Hey, What’d I Miss? OTE Summary, 9/11 – 9/16

September 18th, 2012 at 1:04 am
  • Thinking about what qualifies as “middle class”:  most of us would probably agree that the cutoff is somewhere below the 98th percentile.
  • Explaining where jobs come from:  on the process of job creation, both in normal times and in times like these.
  • Highlighting some new moves announced by the Fed:  will it help?
  • Considering the Census Bureau’s new data on poverty, incomes, and health coverage:  the bottom line is, policy matters.
  • Looking at the teachers’ strike in Chicago and value-added models, with a tip of the hat to this Steve Greenhouse piece.
  • Pointing out how not to govern:  in a better world, legislators would not accept temporary when they mean permanent.

Music: radio silence, no Musical Interlude!  My bad, but to fill the void until next time:  what were you all listening to this week?

 

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3 comments in reply to "Hey, What’d I Miss? OTE Summary, 9/11 – 9/16"

  1. Auros Harman says:

    So Jared, regarding that “what qualifies as middle class” question. Say you have a couple in the SF Bay Area who both work and jointly make $220k. Their life may look enviable to a couple who make $60k, but it doesn’t look alien. They’re very well-off — they have a nice house with a yard, a reasonably new car, etc. Maybe they have a cleaning service that comes in once a week. But they don’t have a yacht. They don’t have personal servants who work for them, personally, full time (unless it’s a nanny, and in that case it’s one of their major expenses, for which they are sacrificing other luxuries they could have).

    People who are in the low six figures are still relatable to the rest of the population. As you pass $250k and take off for the stratosphere, you start looking like something else — a real class divide, like existed between feudal lords and their serfs, starts to emerge. The plutocratic leisure class does not have to work if they don’t want; their money works for them.

    We used to have a fundamentally middle-class country, where even CEOs and extremely successful lawyers and entertainers lived in houses that looked like really nice versions of the homes of mere mortals. Paul Krugman talked about this in his great article for the NYTimes Magazine, “For Richer”. ( http://www.nytimes.com/2002/10/20/magazine/20INEQUALITY.html?pagewanted=all )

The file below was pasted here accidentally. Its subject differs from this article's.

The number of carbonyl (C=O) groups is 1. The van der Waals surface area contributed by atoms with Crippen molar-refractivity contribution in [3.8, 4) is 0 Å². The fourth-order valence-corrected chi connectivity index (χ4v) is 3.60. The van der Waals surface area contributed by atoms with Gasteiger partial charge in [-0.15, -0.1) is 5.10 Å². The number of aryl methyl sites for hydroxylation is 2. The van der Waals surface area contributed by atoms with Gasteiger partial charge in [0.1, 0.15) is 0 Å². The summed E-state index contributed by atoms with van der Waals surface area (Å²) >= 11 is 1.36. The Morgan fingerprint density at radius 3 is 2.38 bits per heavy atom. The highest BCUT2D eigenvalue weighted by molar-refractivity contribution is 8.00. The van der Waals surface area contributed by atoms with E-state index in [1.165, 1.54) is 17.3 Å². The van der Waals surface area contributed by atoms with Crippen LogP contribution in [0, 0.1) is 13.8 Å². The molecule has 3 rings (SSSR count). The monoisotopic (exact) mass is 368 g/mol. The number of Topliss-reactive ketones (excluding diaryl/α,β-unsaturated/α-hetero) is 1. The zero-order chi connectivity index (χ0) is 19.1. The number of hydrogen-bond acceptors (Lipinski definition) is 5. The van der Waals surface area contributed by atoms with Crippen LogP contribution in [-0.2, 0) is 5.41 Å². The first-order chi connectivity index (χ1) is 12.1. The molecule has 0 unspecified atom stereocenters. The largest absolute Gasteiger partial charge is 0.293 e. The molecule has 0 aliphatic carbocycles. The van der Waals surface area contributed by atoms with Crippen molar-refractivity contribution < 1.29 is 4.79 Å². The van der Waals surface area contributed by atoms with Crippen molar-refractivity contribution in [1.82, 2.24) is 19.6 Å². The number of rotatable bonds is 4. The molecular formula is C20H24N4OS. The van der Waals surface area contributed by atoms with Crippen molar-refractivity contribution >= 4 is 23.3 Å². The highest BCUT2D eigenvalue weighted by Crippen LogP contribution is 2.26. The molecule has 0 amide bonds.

As a Democrat, I think it’s reasonable to support keeping taxes where they are, in the near term, on incomes up to around $250k — people in that range still spend a large portion of their marginal dollar. Furthermore, they still face many of the same risks those of on less exalted rungs of the income ladder do: they worry that a serious illness, or a shock to their industry (like clever algorithms figuring out how to replace legal researchers), might lead to losing their house, their kids’ schooling options, etc. The Dems have an offer: Yes, you’ll probably have to pay a little more in taxes; a few percentage points, call it $5-8k for a family making $200k. In return, we promise peace of mind. You’ll be certain of having healthcare, a reasonable retirement, and schooling for your kids that will give them a fair shot in the next generation’s job market. And because we’ll work at reining in the inflation of healthcare and education costs, we may well be able to save you enough to make up for the tax increase.

    I think that’s a pretty good deal.


    • Jared Bernstein says:

      Well said and I agree with much of that…except I guarantee you that on average, and with exceptions I’m sure, a family living anywhere on the median HH income of $50K is considerably more economically stressed out than a same size family living anywhere else with $250K.


      • Auros Harman says:

        Sure. And we ought to double down on the stuff that really helps the people in the “true” middle, i.e. around the median income. Larger investments in public education, universal healthcare, etc. Not to mention, for the people below them, better Medicare, better EITC, etc.


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